Perspective is everything. I’ve learned to view my experiences as lessons, and this has helped me soften the blows. There’s a great line in the Cohen brothers film Burn After Reading where one character asks the other, “What did we learn? I guess we learned not to do it again. Fuck if I know what we did in the first place.” I think about this scene whenever my life seems to derail. Life is chock full of lessons to be learned, and sometimes we have to learn the same ones over and over again until we choose to do something different. Introduce change, introduce growing pains, introduce new opportunities.
“This does not mean I want to ask out every stranger I see, but I don’t want to be afraid of going after what I want. I don’t want to take rejection personally.”
I chose to ask out my crush (one of them) in hopes of having the opportunity to get to know him better. I texted him to see if he wanted to go for a walk in the park over the weekend. He replied saying that, unfortunately, he was going to be out of town. I told him to hit me up if he wanted to hang out when he was back in the city, and he told me that he would. He hasn’t hit me up, and that sucks.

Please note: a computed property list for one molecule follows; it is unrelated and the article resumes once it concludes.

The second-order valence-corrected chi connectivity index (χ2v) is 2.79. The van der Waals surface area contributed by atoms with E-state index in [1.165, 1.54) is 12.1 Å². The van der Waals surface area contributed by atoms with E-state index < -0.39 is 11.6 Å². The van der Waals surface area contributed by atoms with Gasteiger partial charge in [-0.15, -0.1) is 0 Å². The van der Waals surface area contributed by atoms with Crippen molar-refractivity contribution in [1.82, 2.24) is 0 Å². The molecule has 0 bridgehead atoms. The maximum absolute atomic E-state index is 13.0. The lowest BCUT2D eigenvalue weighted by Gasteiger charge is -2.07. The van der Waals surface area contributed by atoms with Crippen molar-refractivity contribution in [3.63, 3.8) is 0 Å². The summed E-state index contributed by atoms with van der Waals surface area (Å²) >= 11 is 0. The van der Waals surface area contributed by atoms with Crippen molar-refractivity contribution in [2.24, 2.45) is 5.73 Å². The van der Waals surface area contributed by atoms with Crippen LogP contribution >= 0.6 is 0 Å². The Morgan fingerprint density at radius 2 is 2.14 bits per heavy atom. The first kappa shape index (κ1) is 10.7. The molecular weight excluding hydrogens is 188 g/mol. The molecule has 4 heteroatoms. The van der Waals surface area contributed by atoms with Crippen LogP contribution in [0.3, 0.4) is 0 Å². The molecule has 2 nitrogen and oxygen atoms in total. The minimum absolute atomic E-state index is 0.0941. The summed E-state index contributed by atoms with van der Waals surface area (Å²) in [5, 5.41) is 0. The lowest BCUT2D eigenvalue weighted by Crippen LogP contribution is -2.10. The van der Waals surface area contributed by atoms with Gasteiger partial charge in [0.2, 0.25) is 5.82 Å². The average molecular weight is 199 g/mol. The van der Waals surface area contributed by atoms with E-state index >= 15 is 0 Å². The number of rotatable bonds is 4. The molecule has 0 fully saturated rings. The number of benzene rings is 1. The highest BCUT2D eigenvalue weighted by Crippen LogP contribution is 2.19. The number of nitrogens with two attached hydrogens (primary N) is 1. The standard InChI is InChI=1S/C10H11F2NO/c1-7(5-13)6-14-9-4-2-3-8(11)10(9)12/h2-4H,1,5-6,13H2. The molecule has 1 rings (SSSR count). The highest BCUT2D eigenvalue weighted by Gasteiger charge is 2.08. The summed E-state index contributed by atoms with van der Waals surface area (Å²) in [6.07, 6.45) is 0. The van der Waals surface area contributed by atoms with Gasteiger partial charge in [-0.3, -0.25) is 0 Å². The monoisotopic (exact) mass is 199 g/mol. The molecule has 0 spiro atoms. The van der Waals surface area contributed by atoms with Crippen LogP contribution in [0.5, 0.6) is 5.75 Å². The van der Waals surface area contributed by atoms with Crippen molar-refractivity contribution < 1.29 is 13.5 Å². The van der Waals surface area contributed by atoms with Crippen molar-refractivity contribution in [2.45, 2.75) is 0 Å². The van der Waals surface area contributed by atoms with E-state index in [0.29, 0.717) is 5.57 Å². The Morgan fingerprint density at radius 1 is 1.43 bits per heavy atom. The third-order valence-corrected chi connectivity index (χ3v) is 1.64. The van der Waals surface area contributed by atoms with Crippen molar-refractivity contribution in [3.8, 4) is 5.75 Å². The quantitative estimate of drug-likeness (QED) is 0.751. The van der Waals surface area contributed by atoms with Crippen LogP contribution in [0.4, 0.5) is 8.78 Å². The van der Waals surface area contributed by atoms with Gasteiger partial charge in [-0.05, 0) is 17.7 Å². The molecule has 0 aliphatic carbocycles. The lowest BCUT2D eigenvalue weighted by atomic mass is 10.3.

At first, I was really bummed about it. I kept hoping he would text me. I mean, it seemed like we had a connection. On paper, he checks off a lot of the qualities I’m looking for in a partner. Also, did I mention how hot he is? Like, insanely hot. He’s sooo hot…and he doesn’t want to go out with me, and it’s fine. Does it suck? Yes. Will I be okay? Yes. Are there other hot guys out there who possibly want to date me? Yes.
Most importantly I’m proud that I put myself out there. After having my heart broken a couple times it’s comforting to know I’m still capable of love, and that I’m choosing to be vulnerable. The fact of the matter is that everyone rejects and gets rejected. No matter who you are, you’re going to be on both sides of the coin at some point. And that’s okay. If anything, being rejected is necessary to keep our egos in check. It’s a natural part of life that should be talked about more often. Rejection is not the end of the world. If door number 2 doesn’t open, remember there’s always 3, 4, and 5. You have no idea what surprises await when you keep an open heart and an open mind.